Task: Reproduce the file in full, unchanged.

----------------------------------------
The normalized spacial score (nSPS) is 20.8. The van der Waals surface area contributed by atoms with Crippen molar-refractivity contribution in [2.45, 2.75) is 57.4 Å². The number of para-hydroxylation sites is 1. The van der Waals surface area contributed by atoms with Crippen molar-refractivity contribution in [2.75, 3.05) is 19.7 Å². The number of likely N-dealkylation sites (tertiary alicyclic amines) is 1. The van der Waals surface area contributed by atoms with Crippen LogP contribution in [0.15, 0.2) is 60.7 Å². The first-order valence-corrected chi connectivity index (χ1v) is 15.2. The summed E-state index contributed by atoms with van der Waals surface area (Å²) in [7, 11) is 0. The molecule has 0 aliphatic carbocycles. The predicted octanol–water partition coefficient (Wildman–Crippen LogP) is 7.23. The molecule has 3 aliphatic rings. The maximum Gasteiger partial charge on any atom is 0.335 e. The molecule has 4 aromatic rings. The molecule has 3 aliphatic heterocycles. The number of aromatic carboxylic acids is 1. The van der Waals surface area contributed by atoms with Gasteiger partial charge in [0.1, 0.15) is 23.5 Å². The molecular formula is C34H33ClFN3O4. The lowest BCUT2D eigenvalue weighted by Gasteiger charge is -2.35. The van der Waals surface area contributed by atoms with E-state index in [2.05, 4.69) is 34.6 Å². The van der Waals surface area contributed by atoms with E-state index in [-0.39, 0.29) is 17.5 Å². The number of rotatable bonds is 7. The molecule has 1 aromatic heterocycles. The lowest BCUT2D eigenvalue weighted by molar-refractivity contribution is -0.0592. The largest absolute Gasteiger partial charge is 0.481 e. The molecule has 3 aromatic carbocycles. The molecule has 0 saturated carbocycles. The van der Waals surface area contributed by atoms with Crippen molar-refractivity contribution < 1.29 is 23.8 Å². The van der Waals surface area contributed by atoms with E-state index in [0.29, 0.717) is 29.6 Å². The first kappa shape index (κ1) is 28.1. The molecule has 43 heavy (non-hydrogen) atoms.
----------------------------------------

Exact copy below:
The normalized spacial score (nSPS) is 20.8. The van der Waals surface area contributed by atoms with Crippen molar-refractivity contribution in [2.45, 2.75) is 57.4 Å². The number of para-hydroxylation sites is 1. The van der Waals surface area contributed by atoms with Crippen molar-refractivity contribution in [2.75, 3.05) is 19.7 Å². The number of likely N-dealkylation sites (tertiary alicyclic amines) is 1. The van der Waals surface area contributed by atoms with Crippen LogP contribution in [0.15, 0.2) is 60.7 Å². The first-order valence-corrected chi connectivity index (χ1v) is 15.2. The summed E-state index contributed by atoms with van der Waals surface area (Å²) in [7, 11) is 0. The molecule has 0 aliphatic carbocycles. The predicted octanol–water partition coefficient (Wildman–Crippen LogP) is 7.23. The molecule has 3 aliphatic rings. The maximum Gasteiger partial charge on any atom is 0.335 e. The molecule has 4 aromatic rings. The molecule has 3 aliphatic heterocycles. The number of aromatic carboxylic acids is 1. The van der Waals surface area contributed by atoms with Gasteiger partial charge in [0.1, 0.15) is 23.5 Å². The molecular formula is C34H33ClFN3O4. The lowest BCUT2D eigenvalue weighted by Gasteiger charge is -2.35. The van der Waals surface area contributed by atoms with E-state index in [2.05, 4.69) is 34.6 Å². The van der Waals surface area contributed by atoms with E-state index in [-0.39, 0.29) is 17.5 Å². The number of rotatable bonds is 7. The molecule has 1 aromatic heterocycles. The lowest BCUT2D eigenvalue weighted by molar-refractivity contribution is -0.0592. The largest absolute Gasteiger partial charge is 0.481 e. The molecule has 3 aromatic carbocycles. The molecule has 0 saturated carbocycles. The van der Waals surface area contributed by atoms with Crippen molar-refractivity contribution < 1.29 is 23.8 Å². The van der Waals surface area contributed by atoms with E-state index in [0.29, 0.717) is 29.6 Å². The first kappa shape index (κ1) is 28.1. The molecule has 43 heavy (non-hydrogen) atoms.